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UN Member States Fall Short on Accountability for Philippine Mass Killings

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The Human Rights Committee's report for 2022 highlights the Philippine government's persistent failure to uphold human rights.

Press Release
November 14, 2022

ICHRP supports the recommendations of the UN Human Rights Committee through the Universal Periodic Review (UPR), but is concerned by a general lack of support for action among UN member states.

The United Nations Human Rights Committee is a treaty body composed of 18 experts, established through the International Covenant on Civil and Political Rights (ICCPR). The Committee meets for three four-week sessions per year to consider the periodic reports submitted by the 173 state parties to the ICCPR on their compliance with the treaty.

The 2022 report of the Human Rights Committee highlights the ongoing failure of the Philippine government in ensuring that human rights are upheld. The recommendations take note of the issues and instruments that have contributed to a system of impunity and state-orchestrated terror, such as: the red-tagging of human rights defenders and attacks on journalists and lawyers; continued extra-judicial killings under the guise of the war on drugs; and the repressive provisions of the Anti-Terror Law which target the fundamental foundations of democracy, freedom of assembly, freedom of expression and the right to dissent.

The Committee’s recommendations are timely, given the continuing human rights violations under the new Marcos administration. The current administration must not ignore nor downplay these recommendations and instead find concrete ways of upholding its treaty obligations under the ICCPR.

There was a great deal of interest expressed among member states in the Philippines UPR here in Geneva. A total of 107 states intervened and about 40% took a critical stand and supported  the Committee’s recommendations. There is a general reticence among the majority of member states to be critical towards the Philippines’ abysmal human rights record. Despite the UN’s ongoing documentation of the Philippine’s poor civil and political rights record which dramatically worsened under the Duterte administration, only a minority of states are willing to openly express concerns and even fewer were willing to make strong recommendations for action (specifically some European and Latin American States). We specifically laud the intervention of Sierra Leone who called for the abolition of the NTF-ELCAC (National Task Force to End Local Communist Armed Conflict) which has functioned as one of the main instruments of state terror against dissidents.

Several member states including Lichtenstein, Sierra Leone, Sweden, Romania, and the USA, called for an end to the practice of red-tagging, a process by which individuals and organizations are labelled as fronts for the Communist Party of the Philippines. The Philippine representative Jesus Crispin Remulla, Secretary of the Department of Justice, for his part angrily responded to the US criticism claiming, “there is no government policy of red-tagging, it is a term invented by the left”. This was a complete turnabout from Remulla’s contention two weeks earlier that red tagging was a government right and a vibrant part of the democratic process. This is an example of the Philippine government’s state of denial to the international community regarding its continuing war on dissent.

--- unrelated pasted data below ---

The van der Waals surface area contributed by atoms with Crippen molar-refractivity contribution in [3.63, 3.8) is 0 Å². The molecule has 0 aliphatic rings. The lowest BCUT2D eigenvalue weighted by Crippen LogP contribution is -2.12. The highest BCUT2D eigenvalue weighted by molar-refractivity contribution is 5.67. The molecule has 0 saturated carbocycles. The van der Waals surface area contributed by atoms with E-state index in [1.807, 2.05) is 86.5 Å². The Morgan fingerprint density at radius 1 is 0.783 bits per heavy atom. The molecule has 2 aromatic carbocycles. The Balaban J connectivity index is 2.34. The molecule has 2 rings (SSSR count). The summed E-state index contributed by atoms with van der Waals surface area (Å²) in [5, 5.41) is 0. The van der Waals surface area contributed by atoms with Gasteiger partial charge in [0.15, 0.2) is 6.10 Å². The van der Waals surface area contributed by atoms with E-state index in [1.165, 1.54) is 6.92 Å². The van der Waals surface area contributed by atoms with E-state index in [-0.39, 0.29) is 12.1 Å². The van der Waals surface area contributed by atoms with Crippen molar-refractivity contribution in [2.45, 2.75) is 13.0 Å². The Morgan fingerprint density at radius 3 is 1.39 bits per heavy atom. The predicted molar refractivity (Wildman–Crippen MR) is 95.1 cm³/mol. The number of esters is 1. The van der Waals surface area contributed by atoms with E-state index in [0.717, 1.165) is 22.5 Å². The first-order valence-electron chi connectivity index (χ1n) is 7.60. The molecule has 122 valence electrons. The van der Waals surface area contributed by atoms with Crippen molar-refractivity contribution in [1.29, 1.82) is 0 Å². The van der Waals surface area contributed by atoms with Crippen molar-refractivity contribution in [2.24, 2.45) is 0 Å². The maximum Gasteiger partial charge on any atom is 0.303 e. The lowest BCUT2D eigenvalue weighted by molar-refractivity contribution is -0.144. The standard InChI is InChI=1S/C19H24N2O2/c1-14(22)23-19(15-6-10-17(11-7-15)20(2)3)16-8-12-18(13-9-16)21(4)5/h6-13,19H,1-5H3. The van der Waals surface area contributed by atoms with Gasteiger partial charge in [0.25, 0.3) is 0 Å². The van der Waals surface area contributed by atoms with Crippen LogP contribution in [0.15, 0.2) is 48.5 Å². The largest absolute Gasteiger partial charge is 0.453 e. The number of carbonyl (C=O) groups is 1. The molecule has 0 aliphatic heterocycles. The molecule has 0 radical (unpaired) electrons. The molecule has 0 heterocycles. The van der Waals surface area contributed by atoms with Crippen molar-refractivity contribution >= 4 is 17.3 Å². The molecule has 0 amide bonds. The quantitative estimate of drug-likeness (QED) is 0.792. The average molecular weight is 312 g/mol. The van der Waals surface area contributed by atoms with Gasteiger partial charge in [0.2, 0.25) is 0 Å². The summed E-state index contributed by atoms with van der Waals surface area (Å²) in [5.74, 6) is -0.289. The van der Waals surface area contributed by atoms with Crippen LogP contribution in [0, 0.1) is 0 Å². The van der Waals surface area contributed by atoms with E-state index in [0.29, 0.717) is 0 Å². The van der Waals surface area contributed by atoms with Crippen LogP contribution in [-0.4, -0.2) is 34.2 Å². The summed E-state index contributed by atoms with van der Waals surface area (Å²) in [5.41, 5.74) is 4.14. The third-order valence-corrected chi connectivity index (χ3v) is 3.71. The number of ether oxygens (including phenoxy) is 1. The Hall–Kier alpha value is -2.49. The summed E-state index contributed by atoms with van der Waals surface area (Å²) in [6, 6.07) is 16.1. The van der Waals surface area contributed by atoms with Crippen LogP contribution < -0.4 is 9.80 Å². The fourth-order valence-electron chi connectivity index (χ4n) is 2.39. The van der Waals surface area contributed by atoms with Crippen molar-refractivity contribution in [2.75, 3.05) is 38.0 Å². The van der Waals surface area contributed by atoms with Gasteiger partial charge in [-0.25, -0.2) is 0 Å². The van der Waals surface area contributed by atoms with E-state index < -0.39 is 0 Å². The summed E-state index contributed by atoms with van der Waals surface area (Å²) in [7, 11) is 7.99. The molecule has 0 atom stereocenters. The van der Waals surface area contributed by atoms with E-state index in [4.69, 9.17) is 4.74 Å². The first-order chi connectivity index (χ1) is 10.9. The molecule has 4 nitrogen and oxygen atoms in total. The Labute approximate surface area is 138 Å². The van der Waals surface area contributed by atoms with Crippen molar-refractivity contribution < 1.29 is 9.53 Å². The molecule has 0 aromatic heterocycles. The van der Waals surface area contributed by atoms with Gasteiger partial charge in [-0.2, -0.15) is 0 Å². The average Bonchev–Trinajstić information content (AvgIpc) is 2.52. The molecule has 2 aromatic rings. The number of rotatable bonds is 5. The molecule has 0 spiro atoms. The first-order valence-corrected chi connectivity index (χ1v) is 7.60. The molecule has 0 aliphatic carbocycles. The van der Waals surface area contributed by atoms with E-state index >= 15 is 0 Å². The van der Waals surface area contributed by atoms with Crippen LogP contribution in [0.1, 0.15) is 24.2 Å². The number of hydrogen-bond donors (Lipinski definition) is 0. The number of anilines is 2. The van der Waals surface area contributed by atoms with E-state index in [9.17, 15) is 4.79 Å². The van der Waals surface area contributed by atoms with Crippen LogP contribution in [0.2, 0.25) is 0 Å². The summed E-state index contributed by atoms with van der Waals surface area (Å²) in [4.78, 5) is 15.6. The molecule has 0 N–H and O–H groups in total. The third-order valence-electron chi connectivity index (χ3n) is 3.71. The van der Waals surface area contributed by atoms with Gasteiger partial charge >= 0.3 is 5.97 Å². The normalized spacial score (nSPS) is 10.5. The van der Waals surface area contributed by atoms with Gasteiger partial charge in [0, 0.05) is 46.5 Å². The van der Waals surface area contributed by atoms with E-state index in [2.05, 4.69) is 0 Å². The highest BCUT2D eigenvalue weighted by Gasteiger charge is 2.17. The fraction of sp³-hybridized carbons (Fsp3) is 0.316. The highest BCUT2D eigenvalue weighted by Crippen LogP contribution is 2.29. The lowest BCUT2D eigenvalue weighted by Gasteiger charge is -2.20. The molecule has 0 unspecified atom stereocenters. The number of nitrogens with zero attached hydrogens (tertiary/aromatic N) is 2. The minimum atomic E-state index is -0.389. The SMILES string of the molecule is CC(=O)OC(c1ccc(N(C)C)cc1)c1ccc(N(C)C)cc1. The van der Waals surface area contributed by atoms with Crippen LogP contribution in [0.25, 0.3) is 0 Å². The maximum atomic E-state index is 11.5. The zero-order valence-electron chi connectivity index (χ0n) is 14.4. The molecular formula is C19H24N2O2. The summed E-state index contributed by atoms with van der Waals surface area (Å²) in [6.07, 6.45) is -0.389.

ICHRP Chairperson Peter Murphy expressed “profound appreciation to those member states who spoke out pressing for greater accountability from the Philippine government,” but he urged the international community to “press member states for concrete action on human rights from the Marcos administration”. He further called for an immediate need for an end to the supply weapons to the Marcos government, noting that “the United States has recently extended $100 million in credit for weapons purchases, and supplied $1.14 billion [2015-21] in weapons to the Philippine government during the worst period of rights violations”. 

The recommendations stem from a recognition of the dire human rights situation in the Philippines. The experts do not appear swayed by the claim that the justice system in the country is working for the victims of human rights violations. ICHRP Global Council Member, Rev. Patricia Lisson, indicated that “all evidence to date points to a failure of domestic measures with less than 15 prosecutions among the thousands of cases of rights violations. Given such weak evidence to the contrary, the experts and a number of member states are clearly not convinced that the human rights situation has greatly improved”.

ICHRP calls on UN member states to hold the Philippines accountable to act on the findings of the UPR, to take concrete action to support an end to impunity, and to support the struggle of the victims and their family for justice and to finally conduct an independent international investigation as a follow-up to the 2020 Bachelet report. In the interim, the most visible and effective measure will be a cessation of all arms trade with the Philippines.

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